Since Brave New Films launched Stop Starbucks last week, over 50,000 people watched the video, "What do Starbucks and Wal-Mart have in common?" and 15,000 signed the petition insisting CEO Howard Schultz support his workers' unionization efforts. The latest video, "Starbucks' Health Care Policy Is Sickening," takes the Wal-Mart comparison even further, considering Starbucks insures less than 42 percent of its employees in the US -- a rate lower than Wal-Mart. Watch as a former Starbucks worker explains how Starbucks routinely precludes employees from working the 20 hours a week (or 240 hours per quarter) necessary to qualify for the company's health insurance.
The shocking truth about Starbucks' health care policy and anti-labor practices belie the company's "progressive" veneer. Give Schultz a call and tell him to quit his anti-union ways: (206) 318-1575.
You can also enter the Stop Starbucks contest, which caught fire last week when Boing Boing, Bloggasm, and others credited Stop Starbucks with undercutting the company's recent multi-million dollar ad campaign.
And today, this campaign's viral spiral caught the attention of the LA Times:
The Starbucks chief executive, who actively cultivates a socially progressive image, is in the cross-hairs of a new-media campaign designed to bolster union representation at the retail giant and beyond.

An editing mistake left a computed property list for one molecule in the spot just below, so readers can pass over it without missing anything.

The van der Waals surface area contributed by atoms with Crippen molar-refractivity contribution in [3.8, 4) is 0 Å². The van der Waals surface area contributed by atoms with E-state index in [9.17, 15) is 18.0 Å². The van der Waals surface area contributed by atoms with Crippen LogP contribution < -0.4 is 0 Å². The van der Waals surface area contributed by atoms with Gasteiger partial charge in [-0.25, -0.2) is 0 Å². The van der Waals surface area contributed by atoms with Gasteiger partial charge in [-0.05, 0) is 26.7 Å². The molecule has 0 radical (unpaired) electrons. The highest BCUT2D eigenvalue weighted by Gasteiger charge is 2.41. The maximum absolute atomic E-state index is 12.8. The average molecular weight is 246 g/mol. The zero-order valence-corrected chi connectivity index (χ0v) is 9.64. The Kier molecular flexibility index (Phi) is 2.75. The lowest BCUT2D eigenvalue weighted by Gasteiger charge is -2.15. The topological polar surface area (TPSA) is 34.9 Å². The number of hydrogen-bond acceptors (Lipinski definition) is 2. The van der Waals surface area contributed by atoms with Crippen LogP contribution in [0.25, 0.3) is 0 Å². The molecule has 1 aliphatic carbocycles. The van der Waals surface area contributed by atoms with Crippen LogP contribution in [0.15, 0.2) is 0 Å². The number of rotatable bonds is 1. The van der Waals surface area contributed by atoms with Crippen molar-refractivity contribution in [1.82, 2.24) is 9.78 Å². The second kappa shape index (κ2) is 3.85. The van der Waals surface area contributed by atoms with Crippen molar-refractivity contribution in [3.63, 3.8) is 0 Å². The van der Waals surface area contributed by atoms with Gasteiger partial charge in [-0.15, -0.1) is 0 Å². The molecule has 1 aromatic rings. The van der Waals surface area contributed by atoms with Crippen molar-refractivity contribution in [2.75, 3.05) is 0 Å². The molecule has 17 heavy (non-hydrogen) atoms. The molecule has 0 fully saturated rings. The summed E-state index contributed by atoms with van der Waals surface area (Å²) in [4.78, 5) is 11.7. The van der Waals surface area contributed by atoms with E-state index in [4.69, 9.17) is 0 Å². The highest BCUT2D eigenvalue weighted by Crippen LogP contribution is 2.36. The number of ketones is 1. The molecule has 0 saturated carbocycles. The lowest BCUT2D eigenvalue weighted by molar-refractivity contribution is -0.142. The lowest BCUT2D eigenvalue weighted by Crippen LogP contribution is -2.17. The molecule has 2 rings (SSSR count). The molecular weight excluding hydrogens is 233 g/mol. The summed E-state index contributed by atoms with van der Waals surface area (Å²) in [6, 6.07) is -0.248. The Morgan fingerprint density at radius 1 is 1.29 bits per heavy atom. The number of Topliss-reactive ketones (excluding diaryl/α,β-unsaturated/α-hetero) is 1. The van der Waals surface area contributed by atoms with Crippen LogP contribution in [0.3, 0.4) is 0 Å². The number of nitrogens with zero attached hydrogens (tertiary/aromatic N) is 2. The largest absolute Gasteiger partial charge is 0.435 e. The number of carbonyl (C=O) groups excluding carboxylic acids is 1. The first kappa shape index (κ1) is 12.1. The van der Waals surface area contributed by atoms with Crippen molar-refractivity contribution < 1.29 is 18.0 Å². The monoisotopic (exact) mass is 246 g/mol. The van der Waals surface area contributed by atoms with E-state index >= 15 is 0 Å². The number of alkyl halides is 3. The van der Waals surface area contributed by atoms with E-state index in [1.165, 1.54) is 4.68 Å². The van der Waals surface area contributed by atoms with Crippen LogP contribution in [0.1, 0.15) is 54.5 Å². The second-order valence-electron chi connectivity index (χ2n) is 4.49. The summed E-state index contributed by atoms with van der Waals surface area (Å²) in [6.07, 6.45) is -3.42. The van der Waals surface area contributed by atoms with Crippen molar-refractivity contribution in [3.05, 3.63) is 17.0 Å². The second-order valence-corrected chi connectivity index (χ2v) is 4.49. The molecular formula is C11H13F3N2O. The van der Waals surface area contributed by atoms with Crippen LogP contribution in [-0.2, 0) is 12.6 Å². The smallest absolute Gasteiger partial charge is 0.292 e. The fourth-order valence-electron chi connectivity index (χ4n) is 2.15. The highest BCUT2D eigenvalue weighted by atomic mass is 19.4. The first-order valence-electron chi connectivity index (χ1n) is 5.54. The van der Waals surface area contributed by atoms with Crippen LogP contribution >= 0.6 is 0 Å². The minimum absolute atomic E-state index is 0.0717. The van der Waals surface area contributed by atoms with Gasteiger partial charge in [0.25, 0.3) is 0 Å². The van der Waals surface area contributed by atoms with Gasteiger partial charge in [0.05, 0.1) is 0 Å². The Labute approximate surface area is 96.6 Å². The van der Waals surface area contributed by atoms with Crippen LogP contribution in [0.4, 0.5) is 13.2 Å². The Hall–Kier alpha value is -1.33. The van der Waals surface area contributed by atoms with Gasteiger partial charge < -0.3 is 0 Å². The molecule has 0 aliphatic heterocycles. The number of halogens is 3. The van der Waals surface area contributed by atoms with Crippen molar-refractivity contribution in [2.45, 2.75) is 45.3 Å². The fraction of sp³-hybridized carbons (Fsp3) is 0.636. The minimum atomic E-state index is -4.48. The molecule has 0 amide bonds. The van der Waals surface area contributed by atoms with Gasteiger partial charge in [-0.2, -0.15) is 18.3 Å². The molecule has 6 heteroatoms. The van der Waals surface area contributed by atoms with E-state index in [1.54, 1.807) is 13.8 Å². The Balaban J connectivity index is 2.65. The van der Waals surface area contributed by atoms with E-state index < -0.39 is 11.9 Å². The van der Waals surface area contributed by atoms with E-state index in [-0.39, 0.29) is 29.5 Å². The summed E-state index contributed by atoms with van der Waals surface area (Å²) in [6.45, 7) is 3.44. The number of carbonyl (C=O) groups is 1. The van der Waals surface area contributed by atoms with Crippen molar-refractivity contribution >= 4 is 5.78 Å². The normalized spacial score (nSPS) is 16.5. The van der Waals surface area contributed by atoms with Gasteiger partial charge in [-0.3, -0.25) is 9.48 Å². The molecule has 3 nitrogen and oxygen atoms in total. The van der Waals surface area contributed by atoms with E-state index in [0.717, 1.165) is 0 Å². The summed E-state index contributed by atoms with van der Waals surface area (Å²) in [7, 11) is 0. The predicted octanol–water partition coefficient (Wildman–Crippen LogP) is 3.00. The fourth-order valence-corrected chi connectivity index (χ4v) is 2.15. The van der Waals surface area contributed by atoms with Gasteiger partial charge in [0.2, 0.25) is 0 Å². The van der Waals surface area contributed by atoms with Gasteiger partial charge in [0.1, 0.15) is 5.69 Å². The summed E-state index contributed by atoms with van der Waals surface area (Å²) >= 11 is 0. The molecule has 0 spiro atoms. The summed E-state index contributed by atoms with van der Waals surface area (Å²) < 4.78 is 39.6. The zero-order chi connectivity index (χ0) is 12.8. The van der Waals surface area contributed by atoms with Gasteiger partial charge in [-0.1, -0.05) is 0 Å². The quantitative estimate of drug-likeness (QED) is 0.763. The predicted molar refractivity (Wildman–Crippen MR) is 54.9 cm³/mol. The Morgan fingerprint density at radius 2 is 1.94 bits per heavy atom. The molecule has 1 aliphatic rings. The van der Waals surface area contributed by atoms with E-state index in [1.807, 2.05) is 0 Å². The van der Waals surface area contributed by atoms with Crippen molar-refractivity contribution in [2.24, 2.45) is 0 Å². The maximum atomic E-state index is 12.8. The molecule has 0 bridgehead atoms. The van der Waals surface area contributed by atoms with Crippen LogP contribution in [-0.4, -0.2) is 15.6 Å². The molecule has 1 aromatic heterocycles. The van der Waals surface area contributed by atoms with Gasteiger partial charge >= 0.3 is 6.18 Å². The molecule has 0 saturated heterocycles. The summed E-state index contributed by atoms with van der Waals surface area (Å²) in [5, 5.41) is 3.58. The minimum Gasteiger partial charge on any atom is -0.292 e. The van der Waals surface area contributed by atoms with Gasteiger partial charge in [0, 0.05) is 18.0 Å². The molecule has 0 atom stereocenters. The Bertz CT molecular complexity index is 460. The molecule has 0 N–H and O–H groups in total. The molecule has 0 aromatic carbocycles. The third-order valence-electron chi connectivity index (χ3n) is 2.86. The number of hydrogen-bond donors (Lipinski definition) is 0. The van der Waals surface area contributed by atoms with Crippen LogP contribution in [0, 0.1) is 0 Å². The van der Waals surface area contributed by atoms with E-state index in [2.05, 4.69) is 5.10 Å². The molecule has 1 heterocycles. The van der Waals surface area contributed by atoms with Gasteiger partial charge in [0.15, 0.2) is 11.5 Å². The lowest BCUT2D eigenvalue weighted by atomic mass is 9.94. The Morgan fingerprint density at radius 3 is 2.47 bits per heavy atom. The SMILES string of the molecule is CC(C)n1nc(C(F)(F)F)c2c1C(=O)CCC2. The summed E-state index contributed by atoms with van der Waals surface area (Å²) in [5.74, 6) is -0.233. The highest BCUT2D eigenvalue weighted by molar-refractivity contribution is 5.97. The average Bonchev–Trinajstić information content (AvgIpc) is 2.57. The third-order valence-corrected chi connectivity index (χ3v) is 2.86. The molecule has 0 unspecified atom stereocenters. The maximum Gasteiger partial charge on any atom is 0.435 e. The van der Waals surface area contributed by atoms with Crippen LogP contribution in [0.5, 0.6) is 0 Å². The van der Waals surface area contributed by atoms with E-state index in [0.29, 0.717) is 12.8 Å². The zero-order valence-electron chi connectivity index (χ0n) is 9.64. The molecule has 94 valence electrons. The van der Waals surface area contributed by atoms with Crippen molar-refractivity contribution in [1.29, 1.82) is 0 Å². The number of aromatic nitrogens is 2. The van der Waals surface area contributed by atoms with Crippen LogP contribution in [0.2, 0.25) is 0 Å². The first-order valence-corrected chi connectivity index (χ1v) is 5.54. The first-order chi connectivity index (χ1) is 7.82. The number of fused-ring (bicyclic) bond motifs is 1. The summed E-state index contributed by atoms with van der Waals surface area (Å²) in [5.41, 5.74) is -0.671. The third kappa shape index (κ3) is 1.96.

For five years, Starbucks has been the target of a limited but sometimes nasty unionization drive that has tarnished its reputation for high-minded benevolence.
But last week, Brave New Films in Culver City launched an ambitious "Stop Starbucks" offensive, including a website (StopStarbucks.com) featuring a four-minute video that was also posted on YouTube assailing Starbucks' treatment of workers, along with a petition demanding that Schultz "quit following Wal-Mart's anti-union example."
By week's end, almost 12,000 had signed the petition, and nearly 40,000 had viewed the video, organizers said.
The anti-Starbucks onslaught also featured a Twitter "hijacking" designed to undermine a Starbucks promotion in which contestants vied for prizes by submitting photos of themselves at Starbucks cafes. The virtual saboteurs forwarded the required "Twitpics" but hoisted signs blaring seditious mottos such as, "I want a union with my latte" or "Shultz makes millions, workers make beans."
So far, however, Starbucks has stuck to what I'm calling "Starbucks Speak," in which words mean the opposite of what the company pretends they mean. More from the LA Times:
The new-media assault, say Starbucks officials, presents a distorted portrait of management's collaborative relationship with its "partners," a reference to the company's 135,000 U.S. workers.
"Calling Starbucks a bad employer simply doesn't ring true with the overwhelming majority of our partners," said Jim Koster, Starbucks senior vice president.
Doesn't the word "partner" connote equitable treatment? A company should not fire, harass, or discriminate against its partners simply for partaking in union activities, nor should they go out of their way to deny partners enough hours to qualify for benefits like health care. Koster and Starbucks officials obviously have another definition of "partners," but what else would you expect from a company that offers workers an "Optimal Scheduling" policy with no set hours, a company that joined the "Committee for Level Playing Field" to lobby for a "compromise" on Employee Free Choice that would benefit employers at the expense of workers?
Give Schultz a call and tell him to support his workers' right to unionize: (206) 318-1575.